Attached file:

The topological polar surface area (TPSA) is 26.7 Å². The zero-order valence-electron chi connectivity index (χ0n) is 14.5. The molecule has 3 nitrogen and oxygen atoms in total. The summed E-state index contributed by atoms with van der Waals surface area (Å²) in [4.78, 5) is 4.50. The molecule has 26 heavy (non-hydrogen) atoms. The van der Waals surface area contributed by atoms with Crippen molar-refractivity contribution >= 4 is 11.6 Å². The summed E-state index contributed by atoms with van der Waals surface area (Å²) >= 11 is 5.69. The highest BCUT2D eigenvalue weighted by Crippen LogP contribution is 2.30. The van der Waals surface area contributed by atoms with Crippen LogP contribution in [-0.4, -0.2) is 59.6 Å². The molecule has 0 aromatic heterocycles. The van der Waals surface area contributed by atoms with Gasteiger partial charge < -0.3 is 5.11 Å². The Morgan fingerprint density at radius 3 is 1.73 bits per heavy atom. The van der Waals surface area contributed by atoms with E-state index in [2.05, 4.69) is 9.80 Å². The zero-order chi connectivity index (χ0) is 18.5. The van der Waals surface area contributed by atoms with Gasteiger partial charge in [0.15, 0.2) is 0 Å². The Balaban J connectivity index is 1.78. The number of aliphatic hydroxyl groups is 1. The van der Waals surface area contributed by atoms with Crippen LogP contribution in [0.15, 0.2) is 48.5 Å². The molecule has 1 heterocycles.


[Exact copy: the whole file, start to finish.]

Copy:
The topological polar surface area (TPSA) is 26.7 Å². The zero-order valence-electron chi connectivity index (χ0n) is 14.5. The molecule has 3 nitrogen and oxygen atoms in total. The summed E-state index contributed by atoms with van der Waals surface area (Å²) in [4.78, 5) is 4.50. The molecule has 26 heavy (non-hydrogen) atoms. The van der Waals surface area contributed by atoms with Crippen molar-refractivity contribution >= 4 is 11.6 Å². The summed E-state index contributed by atoms with van der Waals surface area (Å²) >= 11 is 5.69. The highest BCUT2D eigenvalue weighted by Crippen LogP contribution is 2.30. The van der Waals surface area contributed by atoms with Crippen LogP contribution in [-0.4, -0.2) is 59.6 Å². The molecule has 0 aromatic heterocycles. The van der Waals surface area contributed by atoms with Gasteiger partial charge < -0.3 is 5.11 Å². The Morgan fingerprint density at radius 3 is 1.73 bits per heavy atom. The van der Waals surface area contributed by atoms with E-state index in [2.05, 4.69) is 9.80 Å². The zero-order chi connectivity index (χ0) is 18.5. The van der Waals surface area contributed by atoms with Gasteiger partial charge in [0.15, 0.2) is 0 Å². The Balaban J connectivity index is 1.78. The number of aliphatic hydroxyl groups is 1. The van der Waals surface area contributed by atoms with Crippen LogP contribution in [0.15, 0.2) is 48.5 Å². The molecule has 1 heterocycles.